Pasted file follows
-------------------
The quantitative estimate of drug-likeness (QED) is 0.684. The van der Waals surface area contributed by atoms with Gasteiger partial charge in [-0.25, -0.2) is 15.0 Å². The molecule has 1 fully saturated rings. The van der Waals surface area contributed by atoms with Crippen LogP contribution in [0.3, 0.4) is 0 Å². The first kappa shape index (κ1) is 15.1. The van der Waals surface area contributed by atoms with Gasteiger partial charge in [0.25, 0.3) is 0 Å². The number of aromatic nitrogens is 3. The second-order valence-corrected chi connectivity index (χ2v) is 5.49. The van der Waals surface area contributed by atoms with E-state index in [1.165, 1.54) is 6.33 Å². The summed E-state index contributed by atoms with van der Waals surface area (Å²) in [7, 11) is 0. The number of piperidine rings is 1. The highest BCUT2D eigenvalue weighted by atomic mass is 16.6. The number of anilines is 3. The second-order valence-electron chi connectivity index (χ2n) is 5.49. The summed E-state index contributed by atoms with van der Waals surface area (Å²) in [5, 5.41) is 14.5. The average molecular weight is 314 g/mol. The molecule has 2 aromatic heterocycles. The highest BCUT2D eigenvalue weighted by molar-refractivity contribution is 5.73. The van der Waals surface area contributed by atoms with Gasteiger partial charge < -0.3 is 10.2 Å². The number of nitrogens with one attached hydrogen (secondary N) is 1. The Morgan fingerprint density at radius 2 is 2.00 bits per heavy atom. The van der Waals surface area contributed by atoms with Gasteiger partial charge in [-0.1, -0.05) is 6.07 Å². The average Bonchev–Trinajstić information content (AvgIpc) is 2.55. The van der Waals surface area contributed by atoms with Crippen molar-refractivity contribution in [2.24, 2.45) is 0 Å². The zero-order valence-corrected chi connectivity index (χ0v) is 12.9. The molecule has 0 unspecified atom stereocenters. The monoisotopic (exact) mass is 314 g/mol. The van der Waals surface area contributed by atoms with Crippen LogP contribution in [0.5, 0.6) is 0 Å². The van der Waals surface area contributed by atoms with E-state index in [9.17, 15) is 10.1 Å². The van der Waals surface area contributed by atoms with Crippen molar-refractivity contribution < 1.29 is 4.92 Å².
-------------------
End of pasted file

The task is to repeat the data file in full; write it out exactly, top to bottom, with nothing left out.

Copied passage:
The quantitative estimate of drug-likeness (QED) is 0.684. The van der Waals surface area contributed by atoms with Gasteiger partial charge in [-0.25, -0.2) is 15.0 Å². The molecule has 1 fully saturated rings. The van der Waals surface area contributed by atoms with Crippen LogP contribution in [0.3, 0.4) is 0 Å². The first kappa shape index (κ1) is 15.1. The van der Waals surface area contributed by atoms with Gasteiger partial charge in [0.25, 0.3) is 0 Å². The number of aromatic nitrogens is 3. The second-order valence-corrected chi connectivity index (χ2v) is 5.49. The van der Waals surface area contributed by atoms with E-state index in [1.165, 1.54) is 6.33 Å². The summed E-state index contributed by atoms with van der Waals surface area (Å²) in [7, 11) is 0. The number of piperidine rings is 1. The highest BCUT2D eigenvalue weighted by atomic mass is 16.6. The number of anilines is 3. The second-order valence-electron chi connectivity index (χ2n) is 5.49. The summed E-state index contributed by atoms with van der Waals surface area (Å²) in [5, 5.41) is 14.5. The average molecular weight is 314 g/mol. The molecule has 2 aromatic heterocycles. The highest BCUT2D eigenvalue weighted by molar-refractivity contribution is 5.73. The van der Waals surface area contributed by atoms with Gasteiger partial charge < -0.3 is 10.2 Å². The number of nitrogens with one attached hydrogen (secondary N) is 1. The Morgan fingerprint density at radius 2 is 2.00 bits per heavy atom. The van der Waals surface area contributed by atoms with Gasteiger partial charge in [-0.1, -0.05) is 6.07 Å². The average Bonchev–Trinajstić information content (AvgIpc) is 2.55. The van der Waals surface area contributed by atoms with Crippen molar-refractivity contribution in [2.24, 2.45) is 0 Å². The zero-order valence-corrected chi connectivity index (χ0v) is 12.9. The molecule has 0 unspecified atom stereocenters. The monoisotopic (exact) mass is 314 g/mol. The van der Waals surface area contributed by atoms with Crippen LogP contribution in [0.5, 0.6) is 0 Å². The van der Waals surface area contributed by atoms with E-state index in [9.17, 15) is 10.1 Å². The van der Waals surface area contributed by atoms with Crippen molar-refractivity contribution < 1.29 is 4.92 Å².